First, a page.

Fiddler’s contest continues to grow

BY KENLEA HENSON
Former Reporter
09/07/2017 04:00 PM
Main Cherokee Phoenix
Visitors at the Cherokee National Holiday fiddler’s contest listen to a fiddling collaboration featuring Cherokee Nation citizens Regina Scott and Jerry Bigfeather. The contest was held Sept. 2 at the Talking Leaves Job Corps gymnasium in Tahlequah, Oklahoma. KENLEA HENSON/CHEROKEE PHOENIX
Main Cherokee Phoenix
Cherokee Nation citizen Regina Scott received first place in the juniors, open and no-hold barred divisions. Scott was the only contestant to receive three first place awards during the 65th annual Cherokee National Holiday fiddler’s contest on Sept. 2. KENLEA HENSON/CHEROKEE PHOENIX
TAHLEQUAH, Okla. – Fiddlers from far and wide, young and old competed in the Cherokee National Holiday’s fiddler’s contest on Sept. 2 at the Talking Leaves Job Corps gymnasium.

Jerry Bigfeather, fiddler’s contest coordinator, said fiddle music did not begin with the Cherokees but it has been a part of culture since before Oklahoma statehood.

“Fiddling was part of the Cherokee culture after the removal. Cherokees had to adopt the white man’s ways and part of that was through fiddling and square dancing,” Bigfeather said. “This was way back before we had TVs or electricity. Square dancing and fiddle music was a Saturday event, a social gathering that Cherokees have been a part of ever since.”

The fiddle contest has been a part of the holiday events for many years. However, it wasn’t until 1998 when Bigfeather and a group of fiddlers helped bring the contest out of retirement after a 10-year hiatus. Now fiddlers come from all over to play, compete and listen to fiddle music.

“Many people travel from out of state to compete and listen. There are folks from Minnesota that have come to the contest for 12 years in a row,” he said. “I try to take time to meet and greet and visit with as many folks as I can before and during the contest. I have made many friends like that. I have said a few times that it’s like a reunion because I see the same faces year after year in the audience.”

This year 20 fiddlers competed for more than $3,300 in prize money within five divisions: a Little Britches division for ages 10 and under, a juniors division for ages 11-17, an old timers division for ages 62 and over, an open division and a no-holds barred division for all ages.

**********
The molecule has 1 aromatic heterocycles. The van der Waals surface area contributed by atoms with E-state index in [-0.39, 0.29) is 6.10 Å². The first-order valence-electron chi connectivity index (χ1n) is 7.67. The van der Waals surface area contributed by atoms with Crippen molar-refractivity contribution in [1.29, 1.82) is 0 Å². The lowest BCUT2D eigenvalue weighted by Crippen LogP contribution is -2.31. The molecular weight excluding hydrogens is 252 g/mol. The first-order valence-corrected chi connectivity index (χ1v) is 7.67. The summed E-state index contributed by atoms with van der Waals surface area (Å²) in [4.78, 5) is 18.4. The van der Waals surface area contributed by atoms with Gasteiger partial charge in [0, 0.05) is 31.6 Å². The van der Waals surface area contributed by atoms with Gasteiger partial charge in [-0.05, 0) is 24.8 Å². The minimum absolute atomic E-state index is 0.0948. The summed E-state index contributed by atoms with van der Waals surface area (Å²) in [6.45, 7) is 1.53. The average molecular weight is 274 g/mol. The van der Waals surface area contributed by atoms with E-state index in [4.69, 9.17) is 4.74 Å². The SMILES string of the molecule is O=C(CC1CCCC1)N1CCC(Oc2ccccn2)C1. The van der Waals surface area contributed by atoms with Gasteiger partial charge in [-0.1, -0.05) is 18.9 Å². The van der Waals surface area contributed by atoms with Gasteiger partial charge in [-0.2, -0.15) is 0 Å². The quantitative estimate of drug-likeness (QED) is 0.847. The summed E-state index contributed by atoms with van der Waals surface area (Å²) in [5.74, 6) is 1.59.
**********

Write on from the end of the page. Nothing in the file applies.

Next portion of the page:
Cherokee Nation citizen Regina Scott, 15, of Tulsa, Oklahoma, played in the juniors, open division and no-hold barred divisions. She placed first in all three divisions.

“It felt awesome to find out I won in all three divisions. I mean it’s really fun to win, but it’s also awesome to be here and see and hear the people I see every year play again,” she said. “I don’t think I will use it (fiddling) as a profession, but I will definitely keep up as a hobby and on the side because it is really fun and you meet some really great people.”

While each participant plays the judges face away from the contestant and a number is announced rather than a name to ensure fairness.

“We try to be fair and have a fair contest to determine the winner in each division. A winner is not necessarily who is the best but who had the best score on that day. Sometimes there is only a one- or two-point difference between winners, and next time it may be the other way around. So when a fiddler does not win prize money, many times they just say, ‘maybe next time,’” Bigfeather said.

The contest offers visitors a cool place to get out of the heat and a chance to hear an old style of music that isn’t heard every day. Bigfeather said the music dates back nearly 200 years and is a traditional style of dance music that was common in the “old days.”

“People come to listen because fiddle music is something you don’t hear on the radio or see on TV. Folks tell me every year that they enjoy the friendly relaxed atmosphere and the talented fiddlers that come to compete. I hear stories of how someone’s father, mother, grandfather, grandmother or uncle that used to play the fiddle and how it brings them back good memories when they come to the contest,” he said.

Bigfeather said he aims to “promote and preserve the art of fiddling,” and by holding the fiddling contest annually he hopes to find someone else who will continue that goal in the future.

“This event seems to continue to grow. We see new fiddlers every year. We see a large number of the same ones coming back, and we see a large number of familiar faces in the audience that come to listen year after year,” he said. “My hope is someone will step up and take over my place when that time comes, but I really would like to see it continue.”

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